How to Create Text Macros

Get tips on how to choose good abbreviations for your text macros.

Stever Robbins
5-minute read
Episode #167

Bernice is infatuated. Fortunately, it's with Melvin, her boyfriend. Melvin's an introvert, and he doesn't talk very much. This is a Godsend for Bernice. Not only does that give her ample opportunity to hear herself talk, but it means Melvin is her perfect, er, man (biologically, at least). I hear him say "Hello" to her on the way to his desk. She rushes over to me, gushing. "Did you hear him? He's so romantic! He just promised to help pick out china patterns for our new home." "He did? What new home?" "The one we're going to buy once we return from the Bigfoot-hunting expedition we’ll be taking for our honeymoon!"

What Are Macros?

Bernice is hearing a bit more than what Melvin actually said. He says one word, and she fills in the details. All of the details. Bernice, when infatuated, is a text macro. You surely remember my episode on how to use text macros and templates, a mere 159 episodes ago. Macros let you type a few short characters and have those expand into much longer text.

Some handheld devices like the Blackberry have this capability built in. It's called autocorrect on the Blackberry. You tell the Blackberry what your abbreviation is and what it should expand into, and voila, you're on your way. Many desktop products also offer autocorrect capabilities.

How to Create Text Macros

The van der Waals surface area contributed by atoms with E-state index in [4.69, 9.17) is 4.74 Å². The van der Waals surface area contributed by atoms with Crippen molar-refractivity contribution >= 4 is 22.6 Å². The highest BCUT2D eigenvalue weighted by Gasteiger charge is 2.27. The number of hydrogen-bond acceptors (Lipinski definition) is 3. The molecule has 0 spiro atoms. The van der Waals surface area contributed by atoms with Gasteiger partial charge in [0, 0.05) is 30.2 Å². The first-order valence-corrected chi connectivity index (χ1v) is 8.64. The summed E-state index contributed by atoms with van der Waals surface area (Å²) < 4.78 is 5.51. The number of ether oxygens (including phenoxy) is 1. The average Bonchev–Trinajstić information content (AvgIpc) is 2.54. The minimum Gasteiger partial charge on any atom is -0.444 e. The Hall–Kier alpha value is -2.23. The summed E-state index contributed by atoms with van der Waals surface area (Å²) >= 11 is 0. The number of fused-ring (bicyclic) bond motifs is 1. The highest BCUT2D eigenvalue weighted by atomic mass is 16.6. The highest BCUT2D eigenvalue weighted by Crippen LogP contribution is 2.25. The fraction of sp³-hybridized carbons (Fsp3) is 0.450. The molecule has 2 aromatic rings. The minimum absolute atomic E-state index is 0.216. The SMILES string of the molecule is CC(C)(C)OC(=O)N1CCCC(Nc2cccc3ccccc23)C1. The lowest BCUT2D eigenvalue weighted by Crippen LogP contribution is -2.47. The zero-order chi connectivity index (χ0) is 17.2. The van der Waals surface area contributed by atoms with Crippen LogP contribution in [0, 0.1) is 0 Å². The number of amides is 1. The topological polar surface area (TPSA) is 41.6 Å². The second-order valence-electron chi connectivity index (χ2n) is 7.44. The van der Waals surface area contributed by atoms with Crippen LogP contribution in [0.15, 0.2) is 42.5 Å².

Once you have the ability to turn abbreviations into full-fledged text, you need to have some abbreviations to expand! Marlena wrote in asking how to choose abbreviations for macros and expanded text. After all, if you use a lot of abbreviations, it becomes hard to keep track.

I have different abbreviation conventions for different kinds of text I might want to type. The easiest is phrases you use over and over again. For example, I use several different email signoffs: "Best wishes, Stever." "All the best, Stever." "Cheers, Stever," and of course, "I have a restraining order, do not write me again. Stever." For phrases, my abbreviation is just the first letter of each word. When the phrase comes to mind, it's easy to remember to type just the first letter. "All the best" becomes a-t-b. For very long phrases, I only use the first few letters: i-h-a-r-o is the abbreviation for "I have a restraining order, do not write me again, Stever."